By Thomas Guengerich
SOCORRO, N.M., Nov. 25, 2008 – An asteroid discovered at Tech in 2003 was recently officially recognized as “174801 Etscorn,” in honor of former New Mexico Tech professor Dr. Frank Etscorn.
Astrophysicist Dr. Bill Ryan first found the asteroid in 2003 using the 14-inch Celestron telescope at the Etscorn Campus Observatory (ECO) at New Mexico Tech.
“A few years back I was using ECO for a project and stumbled upon an asteroid that I was surprised to notice was unidentified,” he wrote. “Nowadays, with big surveys running, asteroid discoveries aren’t often made with small telescopes, but it does still happen.”
Ryan, who came to New Mexico Tech after Dr. Etscorn retired, said he thought naming the asteroid after him would be appropriate.
Etscorn was a psychology professor at New Mexico Tech in 1979 when he seized on a ground-breaking concept. His research led to the invention of the nicotine patch, which he patented and licensed. Also an avid amateur astronomer, Etscorn donated seed money to the campus observatory that allowed the fledgling facility to get started. The observatory was officially christened in April 1993.
Over the years, ECO has grown to include some of the best instruments available at an American university.
“This asteroid was discovered using the small campus observatory that was a beneficiary of Frank Etscorn's research,” Ryan said. “Etscorn Observatory is used for classes, outreach events, the Enchanted Skies Party and other public events.”
To see a graphic representation of the asteroid’s orbit, log on to ssd.jpl.nasa.gov/sbdb.cgi?sstr=174801;orb=1;cov=0;log=0#orb.
Etscorn Asteroid orbits beyond Mars and takes roughly 3.66 years to circle the sun. The asteroid’s exact size has not yet been determined, but Ryan estimates its diameter at 1 to 3 kilometers.
At the time of the discovery, Ryan was using the Celestron telescope to collect some supplementary observations for a previous NASA-funded research project on Vesta family main belt asteroids.
The primary facilities that Ryan and his collaborators were using for that project was the 1.8-meter Vatican Advanced Technology Telescope on Mt. Graham in Arizona and the 1.0-meter at Cerro Tololo in Chile. To supplement those larger telescopes, Ryan used the Etscorn telescopes.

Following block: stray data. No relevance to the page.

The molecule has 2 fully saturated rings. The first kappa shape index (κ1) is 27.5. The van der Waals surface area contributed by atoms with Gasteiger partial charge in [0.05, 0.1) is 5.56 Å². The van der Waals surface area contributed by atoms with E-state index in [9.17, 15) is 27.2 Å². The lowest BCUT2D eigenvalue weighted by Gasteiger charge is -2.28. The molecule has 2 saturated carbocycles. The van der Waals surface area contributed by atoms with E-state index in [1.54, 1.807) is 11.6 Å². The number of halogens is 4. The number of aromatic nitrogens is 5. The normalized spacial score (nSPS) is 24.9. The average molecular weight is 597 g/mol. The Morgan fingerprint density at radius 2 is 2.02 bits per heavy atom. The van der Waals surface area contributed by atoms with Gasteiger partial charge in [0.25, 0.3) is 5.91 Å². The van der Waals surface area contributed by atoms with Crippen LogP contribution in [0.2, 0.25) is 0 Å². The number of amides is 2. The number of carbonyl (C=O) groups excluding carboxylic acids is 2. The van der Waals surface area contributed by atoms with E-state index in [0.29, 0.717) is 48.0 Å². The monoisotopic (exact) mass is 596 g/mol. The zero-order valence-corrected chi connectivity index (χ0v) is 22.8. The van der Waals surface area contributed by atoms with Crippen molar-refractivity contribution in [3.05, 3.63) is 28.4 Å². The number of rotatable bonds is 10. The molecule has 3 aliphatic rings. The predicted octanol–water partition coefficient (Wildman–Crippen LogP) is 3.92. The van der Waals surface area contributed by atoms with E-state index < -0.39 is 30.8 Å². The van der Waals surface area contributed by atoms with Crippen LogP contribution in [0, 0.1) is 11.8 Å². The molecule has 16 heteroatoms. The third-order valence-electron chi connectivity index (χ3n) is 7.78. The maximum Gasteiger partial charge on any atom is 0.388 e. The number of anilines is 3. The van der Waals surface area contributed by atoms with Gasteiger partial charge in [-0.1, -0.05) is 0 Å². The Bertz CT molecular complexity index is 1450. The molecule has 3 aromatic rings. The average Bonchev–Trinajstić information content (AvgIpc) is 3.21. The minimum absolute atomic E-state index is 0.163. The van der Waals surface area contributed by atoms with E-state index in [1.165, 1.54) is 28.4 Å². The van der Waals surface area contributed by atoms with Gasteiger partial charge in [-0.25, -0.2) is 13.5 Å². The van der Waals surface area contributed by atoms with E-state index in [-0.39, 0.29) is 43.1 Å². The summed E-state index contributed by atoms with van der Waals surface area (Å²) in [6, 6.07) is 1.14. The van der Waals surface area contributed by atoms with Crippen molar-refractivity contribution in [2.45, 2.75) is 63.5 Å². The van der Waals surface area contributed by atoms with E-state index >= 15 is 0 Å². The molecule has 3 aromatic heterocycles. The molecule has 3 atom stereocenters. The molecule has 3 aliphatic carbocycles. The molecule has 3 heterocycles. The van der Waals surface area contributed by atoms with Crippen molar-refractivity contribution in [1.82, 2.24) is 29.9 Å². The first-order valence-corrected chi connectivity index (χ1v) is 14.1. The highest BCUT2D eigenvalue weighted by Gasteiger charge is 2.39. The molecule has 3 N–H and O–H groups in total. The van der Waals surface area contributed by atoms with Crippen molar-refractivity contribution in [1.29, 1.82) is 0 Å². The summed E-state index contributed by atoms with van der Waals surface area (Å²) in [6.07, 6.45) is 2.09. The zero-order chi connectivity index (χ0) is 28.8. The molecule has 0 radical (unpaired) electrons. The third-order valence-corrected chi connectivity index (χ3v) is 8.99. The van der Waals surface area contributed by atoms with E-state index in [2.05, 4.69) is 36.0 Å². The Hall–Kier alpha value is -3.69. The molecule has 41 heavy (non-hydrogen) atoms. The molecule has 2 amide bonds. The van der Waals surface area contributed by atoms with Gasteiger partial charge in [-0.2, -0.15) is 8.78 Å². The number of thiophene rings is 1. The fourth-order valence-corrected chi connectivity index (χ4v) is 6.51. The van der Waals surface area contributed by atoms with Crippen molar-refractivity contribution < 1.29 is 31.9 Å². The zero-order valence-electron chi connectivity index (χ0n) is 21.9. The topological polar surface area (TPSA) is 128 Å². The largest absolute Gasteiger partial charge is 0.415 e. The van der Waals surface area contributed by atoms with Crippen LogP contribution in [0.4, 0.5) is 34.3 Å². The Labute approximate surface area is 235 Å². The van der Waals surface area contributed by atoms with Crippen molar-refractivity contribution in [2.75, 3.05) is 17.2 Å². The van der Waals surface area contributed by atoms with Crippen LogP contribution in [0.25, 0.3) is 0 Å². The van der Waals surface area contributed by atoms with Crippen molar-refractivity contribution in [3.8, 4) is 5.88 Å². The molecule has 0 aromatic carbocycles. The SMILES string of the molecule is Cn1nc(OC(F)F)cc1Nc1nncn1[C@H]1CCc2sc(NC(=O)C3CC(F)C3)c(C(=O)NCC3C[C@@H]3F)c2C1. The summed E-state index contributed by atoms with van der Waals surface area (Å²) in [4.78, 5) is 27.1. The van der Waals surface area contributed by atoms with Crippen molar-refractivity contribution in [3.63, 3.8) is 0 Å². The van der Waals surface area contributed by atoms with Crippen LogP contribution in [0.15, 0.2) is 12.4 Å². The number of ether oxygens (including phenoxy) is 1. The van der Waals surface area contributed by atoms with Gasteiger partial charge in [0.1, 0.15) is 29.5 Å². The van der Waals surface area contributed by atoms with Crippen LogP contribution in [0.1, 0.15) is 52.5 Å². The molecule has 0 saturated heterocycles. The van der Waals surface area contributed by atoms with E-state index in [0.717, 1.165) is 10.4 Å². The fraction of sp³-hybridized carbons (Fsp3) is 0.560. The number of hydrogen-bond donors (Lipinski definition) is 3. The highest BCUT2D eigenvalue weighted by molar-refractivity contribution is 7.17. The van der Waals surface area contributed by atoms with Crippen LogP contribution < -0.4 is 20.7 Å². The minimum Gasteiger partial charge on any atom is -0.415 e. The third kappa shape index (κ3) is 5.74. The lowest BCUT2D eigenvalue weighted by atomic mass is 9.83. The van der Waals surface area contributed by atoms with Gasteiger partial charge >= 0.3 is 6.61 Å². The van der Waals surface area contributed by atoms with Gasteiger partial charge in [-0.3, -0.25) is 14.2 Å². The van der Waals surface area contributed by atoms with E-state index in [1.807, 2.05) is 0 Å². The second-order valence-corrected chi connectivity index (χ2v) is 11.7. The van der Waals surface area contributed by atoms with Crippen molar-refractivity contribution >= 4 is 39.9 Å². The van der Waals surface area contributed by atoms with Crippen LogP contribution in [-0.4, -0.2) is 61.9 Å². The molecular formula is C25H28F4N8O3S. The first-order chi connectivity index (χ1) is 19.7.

Ryan was taking photometric data on the Vesta family asteroid 1929 Kollaa when three other asteroids appeared in the frames. Two were previously known, but, surprisingly, the third wasn't. The Minor Planet Center (MPC) gave it the provisional designation of 2003 WZ165.
In the intervening years, Ryan took follow-up observations from Mt. Graham and Cerro Tololo. Etscorn Asteroid was also detected in the archives of the NEO survey projects Spacewatch, LINEAR, NEAT, and the Catalina Sky Survey. After Ryan submitted some astrometry using MRO in December 2007, the Minor Planet Center assessed that the orbit was well determined enough to assign a number the next spring, and hence opened it up to naming.
Etscorn Campus Observatory is primarily operated by students. The observatory has seven telescopes available for student use, including a 20-inch Dobsonian and a 14-inch Celestron.
New Mexico Tech is constructing a new $70 million facility, the Magdalena Ridge Observatory that includes a 2.4-meter optical telescope and that will eventually include a 10-unit interferometer. However, that installation is an hour from campus and students will share time with NASA, the Office of Naval Research, the Air Force Research Lab, and other universities. At Etscorn Observatory, New Mexico Tech students have easy access to a wide variety of exceptional instruments – and the capability of making stellar discoveries.
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